The German-French engine won’t do any good for the Czech Republic

We must be wary of Germany and France. Our position in the EU is weakening and debates about the Aachen treaty signed by Macron and Merkel should alert us to the upcoming threats.

editor: REMIX NEWS

Although the Aachen treaty is just a symbolic gesture, it is about time we debate the role the Czech Republic plays in the EU. After all, it is a topic that is largely absent in public debate. Certainly, it’s because local politicians don’t understand what is going on in Brussels, Strasbourg and Luxembourg.

At first, Editor-in-chief of Michal Pur looked at the history. Many politicians did warn against the Lisbon treaty, saying it will damage small EU states and their interests, including then-President Vaclav Klaus who signed it, who in fact had no other choice. Now, years later, Pur thinks the Lisbon treaty was a step in the wrong direction. The economic crisis proved that big member states are not taking the smaller into account. Key regulations have been adopted by a qualified majority and not unanimously. For example, financial market regulation was decided by a majority vote on purpose.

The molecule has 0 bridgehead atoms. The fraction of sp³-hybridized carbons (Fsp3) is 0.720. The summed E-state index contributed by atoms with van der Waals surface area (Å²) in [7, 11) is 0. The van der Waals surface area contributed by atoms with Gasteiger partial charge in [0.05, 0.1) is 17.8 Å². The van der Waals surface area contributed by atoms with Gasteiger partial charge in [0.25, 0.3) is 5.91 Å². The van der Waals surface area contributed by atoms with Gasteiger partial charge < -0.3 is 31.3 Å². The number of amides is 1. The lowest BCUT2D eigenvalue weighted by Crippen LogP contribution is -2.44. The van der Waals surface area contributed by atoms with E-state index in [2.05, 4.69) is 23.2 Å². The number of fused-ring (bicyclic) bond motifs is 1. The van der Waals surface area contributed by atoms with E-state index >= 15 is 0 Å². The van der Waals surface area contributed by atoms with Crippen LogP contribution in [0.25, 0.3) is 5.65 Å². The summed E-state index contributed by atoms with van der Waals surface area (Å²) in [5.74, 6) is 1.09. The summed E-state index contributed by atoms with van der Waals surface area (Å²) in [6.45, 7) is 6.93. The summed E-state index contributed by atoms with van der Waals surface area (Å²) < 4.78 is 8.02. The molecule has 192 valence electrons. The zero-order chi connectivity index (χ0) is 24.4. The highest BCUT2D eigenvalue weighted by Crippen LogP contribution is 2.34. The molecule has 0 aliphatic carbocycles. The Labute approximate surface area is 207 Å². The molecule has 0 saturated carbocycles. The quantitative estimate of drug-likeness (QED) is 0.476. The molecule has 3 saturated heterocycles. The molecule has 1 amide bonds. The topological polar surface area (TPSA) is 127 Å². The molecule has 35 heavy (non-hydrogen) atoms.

Lately, a think-tank working closely with the EC recommended the qualified majority vote for tax-related matters. Which is exactly the kind of regulation the Czech Republic should sharply reject. We should learn how to say no in general, mainly in regard to the emission limits in the automotive industry, a backbone of the Czech economy. Despite many ways of how to block debates on this, Czechia decided to just copy and paste the German approach.

Moreover, as the UK is leaving, we are in a very difficult situation, wrote Pur. The UK has been our only ‘ideological’ ally among the big states, although not always reliable. The point is that the German-French engine won’t do any good for the Czech Republic. Visions of Macron and Merkel are miles apart from the Czech’s. The idea of federalism means that our voice will no longer be heard.

Therefore, if the Lisbon treaty allows us to retract an agenda from Brussels to member states, we should try it. Either on our own or within the Visegrad group. We have to be vocal, both when supporting and opposing something. Currently, the Czech Republic doesn’t have a clear opinion on anything. It had for a while – about the migrant quotas – but that’s it. It would be okay, only if our vital interests weren’t at stake.


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